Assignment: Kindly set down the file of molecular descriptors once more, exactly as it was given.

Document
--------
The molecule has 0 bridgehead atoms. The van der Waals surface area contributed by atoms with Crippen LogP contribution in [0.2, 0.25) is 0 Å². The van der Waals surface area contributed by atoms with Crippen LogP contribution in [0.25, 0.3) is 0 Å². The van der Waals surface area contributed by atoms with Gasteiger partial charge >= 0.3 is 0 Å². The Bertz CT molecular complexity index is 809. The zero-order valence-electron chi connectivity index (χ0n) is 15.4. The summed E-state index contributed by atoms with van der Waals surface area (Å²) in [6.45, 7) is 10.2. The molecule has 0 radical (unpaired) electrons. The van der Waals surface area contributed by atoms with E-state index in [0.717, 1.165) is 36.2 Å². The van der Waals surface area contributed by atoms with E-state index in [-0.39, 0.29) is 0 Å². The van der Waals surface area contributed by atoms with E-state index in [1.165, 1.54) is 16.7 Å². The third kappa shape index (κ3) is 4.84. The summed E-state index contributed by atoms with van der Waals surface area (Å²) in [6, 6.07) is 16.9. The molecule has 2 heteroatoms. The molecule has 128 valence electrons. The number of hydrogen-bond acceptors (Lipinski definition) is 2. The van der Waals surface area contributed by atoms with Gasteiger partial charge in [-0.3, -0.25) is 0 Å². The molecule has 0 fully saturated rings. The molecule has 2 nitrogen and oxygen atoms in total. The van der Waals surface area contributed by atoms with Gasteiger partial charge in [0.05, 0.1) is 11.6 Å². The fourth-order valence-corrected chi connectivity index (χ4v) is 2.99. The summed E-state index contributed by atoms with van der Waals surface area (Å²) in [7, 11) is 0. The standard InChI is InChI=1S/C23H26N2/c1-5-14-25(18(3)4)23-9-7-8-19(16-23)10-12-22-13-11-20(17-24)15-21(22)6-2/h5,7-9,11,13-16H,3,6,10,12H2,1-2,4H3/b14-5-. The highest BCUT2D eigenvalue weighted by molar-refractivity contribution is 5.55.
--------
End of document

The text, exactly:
The molecule has 0 bridgehead atoms. The van der Waals surface area contributed by atoms with Crippen LogP contribution in [0.2, 0.25) is 0 Å². The van der Waals surface area contributed by atoms with Crippen LogP contribution in [0.25, 0.3) is 0 Å². The van der Waals surface area contributed by atoms with Gasteiger partial charge >= 0.3 is 0 Å². The Bertz CT molecular complexity index is 809. The zero-order valence-electron chi connectivity index (χ0n) is 15.4. The summed E-state index contributed by atoms with van der Waals surface area (Å²) in [6.45, 7) is 10.2. The molecule has 0 radical (unpaired) electrons. The van der Waals surface area contributed by atoms with E-state index in [0.717, 1.165) is 36.2 Å². The van der Waals surface area contributed by atoms with E-state index in [-0.39, 0.29) is 0 Å². The van der Waals surface area contributed by atoms with E-state index in [1.165, 1.54) is 16.7 Å². The third kappa shape index (κ3) is 4.84. The summed E-state index contributed by atoms with van der Waals surface area (Å²) in [6, 6.07) is 16.9. The molecule has 2 heteroatoms. The molecule has 128 valence electrons. The number of hydrogen-bond acceptors (Lipinski definition) is 2. The van der Waals surface area contributed by atoms with Gasteiger partial charge in [-0.3, -0.25) is 0 Å². The molecule has 0 fully saturated rings. The molecule has 2 nitrogen and oxygen atoms in total. The van der Waals surface area contributed by atoms with Gasteiger partial charge in [0.05, 0.1) is 11.6 Å². The fourth-order valence-corrected chi connectivity index (χ4v) is 2.99. The summed E-state index contributed by atoms with van der Waals surface area (Å²) in [7, 11) is 0. The standard InChI is InChI=1S/C23H26N2/c1-5-14-25(18(3)4)23-9-7-8-19(16-23)10-12-22-13-11-20(17-24)15-21(22)6-2/h5,7-9,11,13-16H,3,6,10,12H2,1-2,4H3/b14-5-. The highest BCUT2D eigenvalue weighted by molar-refractivity contribution is 5.55.